Burka Avenger: Fighting Islamist Evildoers, One TV Cartoon At a Time

Demure girls’-school teacher by day, super-powered destroyer of villains by night.

That’s the Burka Avenger, a female Pakistani superhero who helps children fight corruption, child labor, discrimination, and, most of all, the Talibanesque oppression of girls who are just trying to get an education. She can fly, and she immobilizes enemies by shooting pens at them and clonking them on the head with books.

The TV show, set to debut this month, was created by Aaron Haroon Rashid, a local pop star known as Haroon.

The execution is just a bit clunky (technically) and a tad cloying (cuteness overload!), but that’s from a white-male U.S.-centric point of view. For Pakistan, it promises to be a breakthrough show, and Haroon has already set tongues wagging thanks to what his young heroine is wearing:

Human rights activist Marvi Sirmed [said] she feels the cartoon wrongly glamorizes the burka, which she calls “a tool of oppression.” “[It is] a symbol of submission of women. It cannot be used as a tool of empowerment.”

That misses the point, I think. It’s a staple of the superhero genre that the protagonist wears a cape or cloak, and the Burka Avenger’s garb is more of a sleek ninja-style outfit than an oppressive black tent. Plus, when the Avenger is a school teacher, she dresses modestly but not conservatively. As Haroon points out, western female superheroes have sex-kitten attributes (Cat Woman, Wonder Woman) that probably don’t sit well with the likes of Sirmed either. What’s a creative pop star/aspiring animator to do?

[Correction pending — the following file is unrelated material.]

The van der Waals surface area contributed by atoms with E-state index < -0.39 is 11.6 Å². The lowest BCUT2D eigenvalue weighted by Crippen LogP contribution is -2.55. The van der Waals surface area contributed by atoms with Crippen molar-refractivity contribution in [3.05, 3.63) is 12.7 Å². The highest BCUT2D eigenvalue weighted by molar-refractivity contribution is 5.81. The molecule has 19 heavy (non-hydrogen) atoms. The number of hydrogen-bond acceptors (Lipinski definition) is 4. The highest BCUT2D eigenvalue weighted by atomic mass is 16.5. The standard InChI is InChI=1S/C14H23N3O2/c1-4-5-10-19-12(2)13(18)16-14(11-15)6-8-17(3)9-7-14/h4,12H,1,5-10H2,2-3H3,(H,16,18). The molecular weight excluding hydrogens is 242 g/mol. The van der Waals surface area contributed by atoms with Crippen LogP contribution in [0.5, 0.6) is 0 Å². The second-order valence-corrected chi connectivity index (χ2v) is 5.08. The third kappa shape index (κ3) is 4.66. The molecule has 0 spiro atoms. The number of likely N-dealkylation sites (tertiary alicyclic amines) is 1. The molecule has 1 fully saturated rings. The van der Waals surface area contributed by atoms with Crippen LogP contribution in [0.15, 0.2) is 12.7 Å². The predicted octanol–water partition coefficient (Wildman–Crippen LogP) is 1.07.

Haroon hit the right note — the one in the middle — it seems to me. Here’s hoping he has enough superhero powers himself — or at least enough blind luck — to stay safe from Taliban assassins’ bullets.

About Terry Firma

Terry Firma, though born and Journalism-school-educated in Europe, has lived in the U.S. for the past 20-odd years. Stateside, his feature articles have been published in the New York Times, Reason, Rolling Stone, Playboy, and Wired. Terry is the founder and Main Mischief Maker of Moral Compass, a site that pokes fun at the delusional claim by people of faith that a belief in God equips them with superior moral standards.

  • http://quinesqueue.blogspot.com/ Q. Quine

    Alright, who put the LSD in my cornflakes this morning?